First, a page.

How To Manage Your Anxiety During Tough Times At Work

By Lea McLeod, The Muse

Of all the things that can make you worry at work, some of the worst are the problems you create. This is especially true when negative things happen and you find yourself waiting for them to happen again. Let me give you a couple of examples.

Say you’ve been in an organization that’s been through a lot of change. Then one day, unexpectedly, you get laid off. You have no idea what you did to deserve it—you were sure you’d be in the group of people the company kept. You go into your next job, holding your breath, waiting for the axe to fall again.

Or perhaps you’ve had a difficult manager who never really supported or praised your hard work and efforts. Maybe she even called out your mistakes in front of other team members or taunted you in meetings when she was having a bad day. Now, you hear your manager and colleagues laughing in the next room, and you’re convinced they’re making fun of something you said.

Then there’s the supervisor who looks annoyed every time you request time off or ask to leave early for a doctor’s appointment. In your next job, you’re literally afraid to use your vacation days for fear of your boss’s uncharitable reaction.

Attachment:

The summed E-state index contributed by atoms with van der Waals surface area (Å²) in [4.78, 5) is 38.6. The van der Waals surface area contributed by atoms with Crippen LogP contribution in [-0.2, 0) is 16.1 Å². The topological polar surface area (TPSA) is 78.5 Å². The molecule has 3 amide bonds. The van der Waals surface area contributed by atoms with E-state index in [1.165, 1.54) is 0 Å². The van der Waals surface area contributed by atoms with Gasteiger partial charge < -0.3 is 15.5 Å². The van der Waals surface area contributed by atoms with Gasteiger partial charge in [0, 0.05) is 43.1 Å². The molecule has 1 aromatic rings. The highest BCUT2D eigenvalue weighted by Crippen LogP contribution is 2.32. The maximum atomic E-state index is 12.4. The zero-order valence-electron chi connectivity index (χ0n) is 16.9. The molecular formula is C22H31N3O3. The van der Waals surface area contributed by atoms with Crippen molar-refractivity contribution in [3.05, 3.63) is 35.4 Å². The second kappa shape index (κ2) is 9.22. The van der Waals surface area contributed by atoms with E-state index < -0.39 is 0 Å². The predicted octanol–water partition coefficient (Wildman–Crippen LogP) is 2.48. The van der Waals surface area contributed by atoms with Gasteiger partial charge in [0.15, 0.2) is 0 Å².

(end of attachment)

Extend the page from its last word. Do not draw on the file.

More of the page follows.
This kind of thinking can be hard to escape. And it can be especially troublesome when you can’t rid yourself of the memories from previous unpleasant work environments. Remembering a toxic office culture (or boss) may leave you feeling vulnerable even after you’ve moved on. You can’t quite shake the idea that things are different, better now, and so you constantly question the motives of your colleagues.

If you’re generally a worrier or anxious, your paranoia is likely to be even worse. Low self-esteem is another culprit, making it hard for you to accept the pleasant nature of your current workplace at face value.

When suspicion, fear, and persistent worst-case scenario thinking threaten to negatively impact the quality of your work life, your only response is to ditch the paranoia once and for all. These four tips will help.


The first step in changing any behavior is to realize that it’s happening. For the next week or so, notice each time you harbor a paranoid thought. Keep a journal to note how often these thoughts are occurring, and try to get to the bottom of what they’re really about.

Simply documenting your thoughts can be one way to release the hold they have over you. Once you have an idea of how much this anxious thinking has invaded your mind-set, you can start to do something about it.


Say you’re up for a promotion, and you’re suspicious of a colleague in another department who’s participating in the hiring decision. He doesn’t respond to an email you sent him. Your first thought is, "Oh my gosh, I knew he was blocking me for the promotion I want. Now he’s cutting off communication because he doesn’t want to show his hand."

Read more at Fast Company

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